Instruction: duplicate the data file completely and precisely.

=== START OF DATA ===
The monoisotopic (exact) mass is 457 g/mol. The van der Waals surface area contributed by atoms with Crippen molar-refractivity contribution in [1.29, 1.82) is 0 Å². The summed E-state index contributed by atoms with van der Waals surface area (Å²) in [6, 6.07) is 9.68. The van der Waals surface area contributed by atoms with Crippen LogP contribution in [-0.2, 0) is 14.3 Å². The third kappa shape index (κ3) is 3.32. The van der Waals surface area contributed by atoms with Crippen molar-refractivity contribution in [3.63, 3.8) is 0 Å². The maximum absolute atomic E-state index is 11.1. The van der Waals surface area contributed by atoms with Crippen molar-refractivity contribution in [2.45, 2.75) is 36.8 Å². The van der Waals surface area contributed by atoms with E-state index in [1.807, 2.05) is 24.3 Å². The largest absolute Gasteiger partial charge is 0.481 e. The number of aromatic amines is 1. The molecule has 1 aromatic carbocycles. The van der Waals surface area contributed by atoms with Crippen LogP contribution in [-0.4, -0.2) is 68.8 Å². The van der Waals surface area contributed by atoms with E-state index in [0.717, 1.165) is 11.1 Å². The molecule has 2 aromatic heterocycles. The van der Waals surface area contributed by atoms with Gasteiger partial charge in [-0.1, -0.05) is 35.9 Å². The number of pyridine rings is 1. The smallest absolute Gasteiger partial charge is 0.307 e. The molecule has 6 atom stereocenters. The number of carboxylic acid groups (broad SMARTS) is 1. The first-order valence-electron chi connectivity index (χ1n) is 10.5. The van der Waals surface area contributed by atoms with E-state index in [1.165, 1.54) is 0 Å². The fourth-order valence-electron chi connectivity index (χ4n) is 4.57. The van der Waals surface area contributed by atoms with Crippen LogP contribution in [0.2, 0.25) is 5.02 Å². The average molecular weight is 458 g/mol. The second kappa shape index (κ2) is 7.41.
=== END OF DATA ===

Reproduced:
The monoisotopic (exact) mass is 457 g/mol. The van der Waals surface area contributed by atoms with Crippen molar-refractivity contribution in [1.29, 1.82) is 0 Å². The summed E-state index contributed by atoms with van der Waals surface area (Å²) in [6, 6.07) is 9.68. The van der Waals surface area contributed by atoms with Crippen LogP contribution in [-0.2, 0) is 14.3 Å². The third kappa shape index (κ3) is 3.32. The van der Waals surface area contributed by atoms with Crippen molar-refractivity contribution in [3.63, 3.8) is 0 Å². The maximum absolute atomic E-state index is 11.1. The van der Waals surface area contributed by atoms with Crippen molar-refractivity contribution in [2.45, 2.75) is 36.8 Å². The van der Waals surface area contributed by atoms with E-state index in [1.807, 2.05) is 24.3 Å². The largest absolute Gasteiger partial charge is 0.481 e. The number of aromatic amines is 1. The molecule has 1 aromatic carbocycles. The van der Waals surface area contributed by atoms with Crippen LogP contribution in [-0.4, -0.2) is 68.8 Å². The van der Waals surface area contributed by atoms with E-state index in [0.717, 1.165) is 11.1 Å². The molecule has 2 aromatic heterocycles. The van der Waals surface area contributed by atoms with Gasteiger partial charge in [-0.1, -0.05) is 35.9 Å². The number of pyridine rings is 1. The smallest absolute Gasteiger partial charge is 0.307 e. The molecule has 6 atom stereocenters. The number of carboxylic acid groups (broad SMARTS) is 1. The first-order valence-electron chi connectivity index (χ1n) is 10.5. The van der Waals surface area contributed by atoms with E-state index in [1.165, 1.54) is 0 Å². The fourth-order valence-electron chi connectivity index (χ4n) is 4.57. The van der Waals surface area contributed by atoms with Crippen LogP contribution in [0.2, 0.25) is 5.02 Å². The average molecular weight is 458 g/mol. The second kappa shape index (κ2) is 7.41.